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Introduction to Leibniz’s Life and Work

Published online by Cambridge University Press:  17 November 2023

Christopher Johns
Affiliation:
American University of Beirut
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Summary

A hundred brooks drive his millwheel’

–Leibniz on himself (AA IV, 3 N.125)

Gottfried Wilhelm Leibniz (1646–1716) was born in Leipzig, Germany, to Friedrich Leubnitz (Leibniz), a professor of moral philosophy, and Catharina Schmuck, the daughter of a professor of law. A voracious reader and precocious student, by the age of twenty-four Leibniz held doctoral degrees in both Philosophy and Law. He was by occupation a legal advisor and reformer, a diplomat, court counsellor, librarian, engineer, and historian. He made valuable contributions to mathematics, logic, theology, physics, politics, medicine, linguistics, geography, geology, and of course, philosophy. He invented a calculating machine, the differential and integral calculus, binary arithmetic, and was the founder of the Berlin Academy of Sciences, which is still in operation today. He resided in the same city (Hannover, Germany) for forty years, but travelled frequently throughout what was then the Holy Roman Empire. Although suspected of being an ‘unbeliever’ because he did not attend the local church, he remained committed to the Lutheran confession while actively seeking to resolve doctrinal disagreements between Catholics and Protestants. Cheerful in disposition, though at times impatient, he had many friends and acquaintances, including several prominent women with whom he enjoyed close intellectual friendship. He did not marry or have children. He spent most of his time writing: approximately 50,000 items totalling 100,000 pages, including 15,000 letters sent to some 1,000 correspondents, among them some of the most notable philosophers, theologians, mathematicians, and scientists of his time. Relatively little of this work was published in his lifetime, but much has been published since.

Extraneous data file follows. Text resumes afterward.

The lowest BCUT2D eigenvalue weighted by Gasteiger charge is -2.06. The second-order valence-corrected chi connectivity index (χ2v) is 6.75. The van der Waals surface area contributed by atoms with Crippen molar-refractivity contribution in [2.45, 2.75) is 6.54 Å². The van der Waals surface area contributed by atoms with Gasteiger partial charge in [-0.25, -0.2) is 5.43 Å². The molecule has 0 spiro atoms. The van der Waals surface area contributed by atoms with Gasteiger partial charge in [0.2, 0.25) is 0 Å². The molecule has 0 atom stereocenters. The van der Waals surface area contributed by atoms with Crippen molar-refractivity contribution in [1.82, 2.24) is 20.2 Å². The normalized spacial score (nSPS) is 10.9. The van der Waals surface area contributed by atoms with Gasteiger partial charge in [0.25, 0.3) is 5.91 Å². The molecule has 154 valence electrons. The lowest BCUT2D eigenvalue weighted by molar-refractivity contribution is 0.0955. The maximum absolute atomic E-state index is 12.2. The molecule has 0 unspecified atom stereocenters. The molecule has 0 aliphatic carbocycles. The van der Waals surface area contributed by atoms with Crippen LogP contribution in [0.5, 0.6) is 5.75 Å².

The seventeenth-century political, scientific, and intellectual background

Reading the Discourse on Metaphysics, one will notice Leibniz’s frequent concern with defending God’s goodness against certain controversies or ‘impious’ views. A partial grasp, at least, of the historical, scientific, and intellectual background that informed Leibniz’s concerns in the Discourse can explain why he felt these defences to be important. While detailed and extensive accounts of this background may be found elsewhere, the following background conditions should be borne in mind: (1) the Holy Roman Empire, (2) the Protestant Reformation, (3) the Thirty Years’ War, (4) the scientific revolution taking place throughout Europe, (5) the intellectual legacy of ancient and Medieval philosophy, and (6) the ways in which these conditions threatened to undermine religious authority.

Type
Chapter
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Leibniz's Discourse on Metaphysics
A New Translation and Commentary
, pp. 1 - 27
Publisher: Edinburgh University Press
Print publication year: 2023

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